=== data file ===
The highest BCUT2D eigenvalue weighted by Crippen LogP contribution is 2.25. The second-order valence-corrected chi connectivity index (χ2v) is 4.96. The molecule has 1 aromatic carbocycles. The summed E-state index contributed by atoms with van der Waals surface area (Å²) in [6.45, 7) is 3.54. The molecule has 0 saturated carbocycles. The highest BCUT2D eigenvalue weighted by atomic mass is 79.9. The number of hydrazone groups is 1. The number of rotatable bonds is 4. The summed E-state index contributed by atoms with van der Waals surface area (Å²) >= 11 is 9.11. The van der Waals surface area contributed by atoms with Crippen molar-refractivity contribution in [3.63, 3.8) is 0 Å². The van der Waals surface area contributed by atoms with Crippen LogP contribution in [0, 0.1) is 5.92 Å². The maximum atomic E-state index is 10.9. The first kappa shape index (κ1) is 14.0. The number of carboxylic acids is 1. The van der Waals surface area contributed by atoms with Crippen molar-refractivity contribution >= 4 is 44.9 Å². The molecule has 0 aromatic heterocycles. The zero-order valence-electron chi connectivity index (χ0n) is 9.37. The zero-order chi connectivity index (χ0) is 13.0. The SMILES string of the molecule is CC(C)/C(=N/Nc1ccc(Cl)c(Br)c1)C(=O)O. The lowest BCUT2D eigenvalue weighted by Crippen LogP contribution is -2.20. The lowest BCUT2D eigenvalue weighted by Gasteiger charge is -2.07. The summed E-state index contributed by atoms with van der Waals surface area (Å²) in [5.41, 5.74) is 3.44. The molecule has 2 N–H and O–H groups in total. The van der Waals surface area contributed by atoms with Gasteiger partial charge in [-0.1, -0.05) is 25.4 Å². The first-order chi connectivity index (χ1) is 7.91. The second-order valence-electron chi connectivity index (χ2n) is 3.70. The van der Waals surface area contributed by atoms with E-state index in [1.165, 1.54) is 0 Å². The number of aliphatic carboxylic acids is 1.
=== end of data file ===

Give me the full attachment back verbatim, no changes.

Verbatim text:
The highest BCUT2D eigenvalue weighted by Crippen LogP contribution is 2.25. The second-order valence-corrected chi connectivity index (χ2v) is 4.96. The molecule has 1 aromatic carbocycles. The summed E-state index contributed by atoms with van der Waals surface area (Å²) in [6.45, 7) is 3.54. The molecule has 0 saturated carbocycles. The highest BCUT2D eigenvalue weighted by atomic mass is 79.9. The number of hydrazone groups is 1. The number of rotatable bonds is 4. The summed E-state index contributed by atoms with van der Waals surface area (Å²) >= 11 is 9.11. The van der Waals surface area contributed by atoms with Crippen molar-refractivity contribution in [3.63, 3.8) is 0 Å². The van der Waals surface area contributed by atoms with Crippen LogP contribution in [0, 0.1) is 5.92 Å². The maximum atomic E-state index is 10.9. The first kappa shape index (κ1) is 14.0. The number of carboxylic acids is 1. The van der Waals surface area contributed by atoms with Crippen molar-refractivity contribution >= 4 is 44.9 Å². The molecule has 0 aromatic heterocycles. The zero-order valence-electron chi connectivity index (χ0n) is 9.37. The zero-order chi connectivity index (χ0) is 13.0. The SMILES string of the molecule is CC(C)/C(=N/Nc1ccc(Cl)c(Br)c1)C(=O)O. The lowest BCUT2D eigenvalue weighted by Crippen LogP contribution is -2.20. The lowest BCUT2D eigenvalue weighted by Gasteiger charge is -2.07. The summed E-state index contributed by atoms with van der Waals surface area (Å²) in [5.41, 5.74) is 3.44. The molecule has 2 N–H and O–H groups in total. The van der Waals surface area contributed by atoms with Gasteiger partial charge in [-0.1, -0.05) is 25.4 Å². The first-order chi connectivity index (χ1) is 7.91. The second-order valence-electron chi connectivity index (χ2n) is 3.70. The van der Waals surface area contributed by atoms with E-state index in [1.165, 1.54) is 0 Å². The number of aliphatic carboxylic acids is 1.